“In our communities, the classroom ratio is one teacher to ten classrooms (or 193 children). Working with the local development group, we have reduced the ratio to one teacher to five classrooms. In addition, we have also collaborated with a university to provide refresher training to primary and secondary school teachers from our communities.

Still, on education, we started our scholarship scheme this year with eight students. This involves providing full scholarships to underprivileged students who live in the communities and placing them in a first-class boarding school in Lagos – a city in Nigeria.

So, we took eight students and put them in a first-class boarding school here in Lagos,” Cees says. “When they graduate out of the first year, we’ll put eight more in and continue that process to reach a total of 64 students over time. We’re supporting each of these children, and the impact is just phenomenal. I’m a mentor to one of the children, and we welcomed them to Lagos four weeks ago. For the first time, they travelled in an aeroplane, saw a smartphone, played games on a tablet. My son CJ was excited to show Goodluck (my mentee) the workings of a smartphone. The children have been in a boarding school for four weeks now. The transformation in the children is tremendous already.”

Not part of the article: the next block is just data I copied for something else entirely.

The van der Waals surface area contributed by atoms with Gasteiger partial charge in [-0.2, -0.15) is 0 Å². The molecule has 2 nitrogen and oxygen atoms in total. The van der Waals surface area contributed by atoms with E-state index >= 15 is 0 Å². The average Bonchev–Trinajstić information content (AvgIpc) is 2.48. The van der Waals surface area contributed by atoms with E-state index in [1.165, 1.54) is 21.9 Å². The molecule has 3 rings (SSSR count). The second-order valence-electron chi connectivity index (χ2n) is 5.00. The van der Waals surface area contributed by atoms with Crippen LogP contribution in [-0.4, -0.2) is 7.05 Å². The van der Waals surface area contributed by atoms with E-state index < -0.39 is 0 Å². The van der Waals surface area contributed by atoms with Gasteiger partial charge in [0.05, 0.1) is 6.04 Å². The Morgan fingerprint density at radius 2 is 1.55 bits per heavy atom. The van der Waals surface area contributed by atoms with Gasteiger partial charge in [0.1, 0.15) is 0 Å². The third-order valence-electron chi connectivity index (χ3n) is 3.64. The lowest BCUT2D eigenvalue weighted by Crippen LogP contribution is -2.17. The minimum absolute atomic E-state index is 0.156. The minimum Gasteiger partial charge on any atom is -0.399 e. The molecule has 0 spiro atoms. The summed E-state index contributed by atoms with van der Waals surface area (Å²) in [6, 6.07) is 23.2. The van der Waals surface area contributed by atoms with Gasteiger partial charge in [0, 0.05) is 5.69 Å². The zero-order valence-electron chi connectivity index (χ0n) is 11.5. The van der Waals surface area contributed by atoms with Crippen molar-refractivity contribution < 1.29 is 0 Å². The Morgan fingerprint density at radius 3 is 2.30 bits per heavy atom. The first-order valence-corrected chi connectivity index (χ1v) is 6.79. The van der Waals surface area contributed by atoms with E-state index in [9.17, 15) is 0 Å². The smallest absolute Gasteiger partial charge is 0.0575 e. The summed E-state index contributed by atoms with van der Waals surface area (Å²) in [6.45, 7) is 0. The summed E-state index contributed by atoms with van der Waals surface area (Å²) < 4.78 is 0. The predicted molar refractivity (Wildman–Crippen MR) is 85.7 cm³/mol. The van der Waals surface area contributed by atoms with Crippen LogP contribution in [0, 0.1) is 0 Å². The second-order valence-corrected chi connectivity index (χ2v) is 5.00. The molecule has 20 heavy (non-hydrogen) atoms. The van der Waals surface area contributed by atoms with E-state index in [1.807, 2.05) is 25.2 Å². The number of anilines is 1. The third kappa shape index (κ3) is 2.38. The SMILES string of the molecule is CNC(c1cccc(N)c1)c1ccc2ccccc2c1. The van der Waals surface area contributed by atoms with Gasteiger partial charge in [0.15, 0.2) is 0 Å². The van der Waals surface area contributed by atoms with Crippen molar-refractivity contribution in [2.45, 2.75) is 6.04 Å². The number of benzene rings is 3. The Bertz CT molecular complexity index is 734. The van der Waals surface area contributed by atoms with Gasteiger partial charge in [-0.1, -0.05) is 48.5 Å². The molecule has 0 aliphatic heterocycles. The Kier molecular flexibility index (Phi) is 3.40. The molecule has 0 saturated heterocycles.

“When we first met them four weeks ago, most of them could barely look up at you and appeared quiet and reserved,” Cees recalls. “Today, they are acting as any teenager would. They are more confident and assertive, and you can readily see a great improvement in their social skills. It’s so exciting to see how these children developed themselves in only four weeks. That’s where sustainability and empowerment enter our business.”

Cees also expects the company to undergo a more fundamental transformation in aid of sustainability.

“We’re moving away from traditional oil company practices here in Nigeria which, for a long time, have not developed since the 1980s,” he says. “It is very exciting as a company to be able to limit your emissions by importing and applying these new technologies. We’re moving into the gas space, the ESG space, and shaping the agenda for Nigeria.”

The key point, Cees points out, is that in much of Africa, the energy transition looks very different from how it does in other parts of the world.

“For us, the transition isn’t going to hydrogen or solar or wind energy. For us, the energy transition is in the first instance from firewood and charcoal to gas,” he explains. “So, our next project is around gas, and developing that gas business and delivering gas from offshore to the domestic market. A large part of our future will be gas-based.”